was Mary's case, appears in general by St. Luke's account. * cb. viii. 1,2--Here Mary is reckoned among those, whom

our Lord had healed of infirmities, and such infirmities, as were ascribed to evil spirits.'

• But I do not think, we can with certainty conclude * from those words, what was her particular affiction, be

cause the Jews in those times imputed a great variety of • distempers to the influence of demons. But though wc • dare not say positively, what was her case, whether a dis* tempered frame of mind, or epilepsy, or somewhat else; it ' appears to me very evident, that some natural, not moral • distemper, is hereby intended, and that by seven demons • is meant many; a certain number being put for an uncer

tain. It was supposed, as in the case of the man, who called * himself legion, that more than one demon, or unclean spi



© Maria Magdalenc.'] Quam, ut ducem agminis, Matthæus nominat. Et credo ab eà factos præcipue sumptus. Sane cæteris nobilior fuisse videtur, quia nomen ejus aliis præponi solet. Grot. in Matt. xxviii. 1.

Dr. Clarke's Paraphrase of Luke viii. 2, is thus : particularly, Mary . Magdalene, whom he had miraculously delivered from evil spirits, that had • possessed her



rit, was concerned in inflicting, or aggravating the infirmity, which slie bad been afflicted with, and which our • blessed Lord graciously removed.'

Thirdly, In this text Mary Magdalene is mentioned with divers other honourable women, who attended our Lord in bis journies, and ministered to him of their substance.e

But it may be justly questioned, whether our Lord would lave allowed of that, if Mary's conduct had been unreputable in the former part of her life. For though he received such an one as a penitent, and assured her of the forgiveness of her sins : it would not be easily reconciled with he rules of prudence to adinit such a person to a stated attendance.

This argument has affected the minds of many learned men.

Nor can it be imagined, that any women of distinction and good credit would admit into their company one who had been under the reproach of a disorderly life. By St. Luke they are here enumerated after this manner. Mary called Magdalene, Joanna the wife of Chuza, Herod's steward, and Susanna, and many others.” In St. Matthew xxvii. 55, 56, “ And many women were there, beholding afar off, which followed Jesus from Galilee, ministering unto him; among whom was Mary Magdalene, and Mary the mother of James and Joses, and the mother of Zebedee's children.” Compare Mark xv. 40, 47; xvi. 1; Luke xxiv. 10; John xix. 25. All these must have been women of an unblemished character. And so far was there from being any exception to Mary Magdalene, that she is several times mentioned as the most honourable, and placed first of all.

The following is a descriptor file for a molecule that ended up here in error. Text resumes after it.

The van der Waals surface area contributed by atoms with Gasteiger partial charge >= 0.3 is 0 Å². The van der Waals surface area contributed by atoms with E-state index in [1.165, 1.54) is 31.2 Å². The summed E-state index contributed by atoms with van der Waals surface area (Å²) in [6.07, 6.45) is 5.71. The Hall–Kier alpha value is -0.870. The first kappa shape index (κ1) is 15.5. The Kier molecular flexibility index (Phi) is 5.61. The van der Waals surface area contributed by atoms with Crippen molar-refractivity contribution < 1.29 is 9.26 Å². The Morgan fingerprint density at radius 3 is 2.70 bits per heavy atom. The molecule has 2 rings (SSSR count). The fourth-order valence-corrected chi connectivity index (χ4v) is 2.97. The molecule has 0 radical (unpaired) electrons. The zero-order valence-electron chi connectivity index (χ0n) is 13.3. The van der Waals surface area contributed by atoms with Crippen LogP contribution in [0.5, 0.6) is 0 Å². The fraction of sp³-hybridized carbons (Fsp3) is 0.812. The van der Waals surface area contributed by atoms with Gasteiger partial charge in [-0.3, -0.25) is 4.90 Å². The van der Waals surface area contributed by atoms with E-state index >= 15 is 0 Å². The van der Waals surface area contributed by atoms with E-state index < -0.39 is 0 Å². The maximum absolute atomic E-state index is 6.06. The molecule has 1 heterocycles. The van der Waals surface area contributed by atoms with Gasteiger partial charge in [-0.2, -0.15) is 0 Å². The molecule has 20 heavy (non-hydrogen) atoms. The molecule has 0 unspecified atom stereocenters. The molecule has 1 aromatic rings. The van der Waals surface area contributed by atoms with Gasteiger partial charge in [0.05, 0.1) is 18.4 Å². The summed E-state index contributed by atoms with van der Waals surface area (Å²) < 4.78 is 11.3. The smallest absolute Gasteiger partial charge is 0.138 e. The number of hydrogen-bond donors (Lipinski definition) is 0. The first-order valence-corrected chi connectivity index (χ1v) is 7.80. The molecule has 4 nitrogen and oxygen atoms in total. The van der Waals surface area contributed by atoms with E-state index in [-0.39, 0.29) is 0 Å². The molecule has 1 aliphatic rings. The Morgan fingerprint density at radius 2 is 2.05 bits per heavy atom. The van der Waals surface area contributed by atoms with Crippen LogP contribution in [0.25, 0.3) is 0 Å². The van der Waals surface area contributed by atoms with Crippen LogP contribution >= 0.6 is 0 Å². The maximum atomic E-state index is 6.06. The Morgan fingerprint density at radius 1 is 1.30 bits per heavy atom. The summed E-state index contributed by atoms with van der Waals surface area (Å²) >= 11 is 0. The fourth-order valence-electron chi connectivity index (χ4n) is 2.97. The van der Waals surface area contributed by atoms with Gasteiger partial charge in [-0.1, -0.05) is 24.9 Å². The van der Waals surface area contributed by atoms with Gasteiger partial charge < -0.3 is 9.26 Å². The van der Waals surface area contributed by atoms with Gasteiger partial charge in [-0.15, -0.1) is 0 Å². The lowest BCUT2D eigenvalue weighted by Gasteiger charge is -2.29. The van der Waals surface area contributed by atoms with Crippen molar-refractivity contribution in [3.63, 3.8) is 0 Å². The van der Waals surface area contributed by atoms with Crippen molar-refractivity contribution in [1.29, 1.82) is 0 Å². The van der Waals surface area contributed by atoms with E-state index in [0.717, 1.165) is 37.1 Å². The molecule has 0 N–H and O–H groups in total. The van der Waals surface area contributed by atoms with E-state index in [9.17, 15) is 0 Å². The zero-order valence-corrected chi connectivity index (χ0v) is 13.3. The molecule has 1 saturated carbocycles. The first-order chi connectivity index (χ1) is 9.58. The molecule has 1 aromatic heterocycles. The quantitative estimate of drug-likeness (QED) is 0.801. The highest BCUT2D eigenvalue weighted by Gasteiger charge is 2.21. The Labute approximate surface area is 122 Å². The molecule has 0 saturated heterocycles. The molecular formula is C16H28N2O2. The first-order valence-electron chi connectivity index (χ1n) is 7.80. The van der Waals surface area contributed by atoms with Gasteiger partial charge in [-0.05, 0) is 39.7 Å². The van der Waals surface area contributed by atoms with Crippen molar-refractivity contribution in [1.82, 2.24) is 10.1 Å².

Among them, whether she be expressly named or not, was our Lord's mother. And undoubtedly an exact decorum was observed, according to the Jewish custom.

Nor were they idle. As Jerom suys, they provided for e Of that attendance Grotius speaks in this manner. More Judaïco, ut recte notat Hieronymus, mulieres, viduæ præsertim, solebant magistris necessaria suppeditare.Quod secuti sunt apostoli inter Judæus, Paulus inter Gentes omisit, ne sinisterioris sermonis ansam præberet. Maluit autem Christus admittere hoc beneficium, quam cum apostolorum comitatu gravis esse ignotis, ad quos

adventabat. Grot. ad Luc. viii, 1. Sed et de vità Magdalenæ ante actâ nihil plane constat, nisi quod abludere a majestate Domini videatur, quod in comitatu suo mulierem ob impuritates suas infamem voluerit circuinducere- -Neque consulit huic difficultati Nat. Alexander, quoad ansa omni scandalo per illustrem atque inter Judæos notam pænitentiam præcisa fuerit. Nimis enim efferata erat Judæorum malitia, quam ut eapropter a conviciis cessaturi essent. Lampe in Joan. Evang. cap. xix. T. III. p. 608. Vid. et Basnag. Ann. 31. num. xlii.

8 --secutæ sunt Jesum non otiosæ, sed facientes quæ mandabantur ab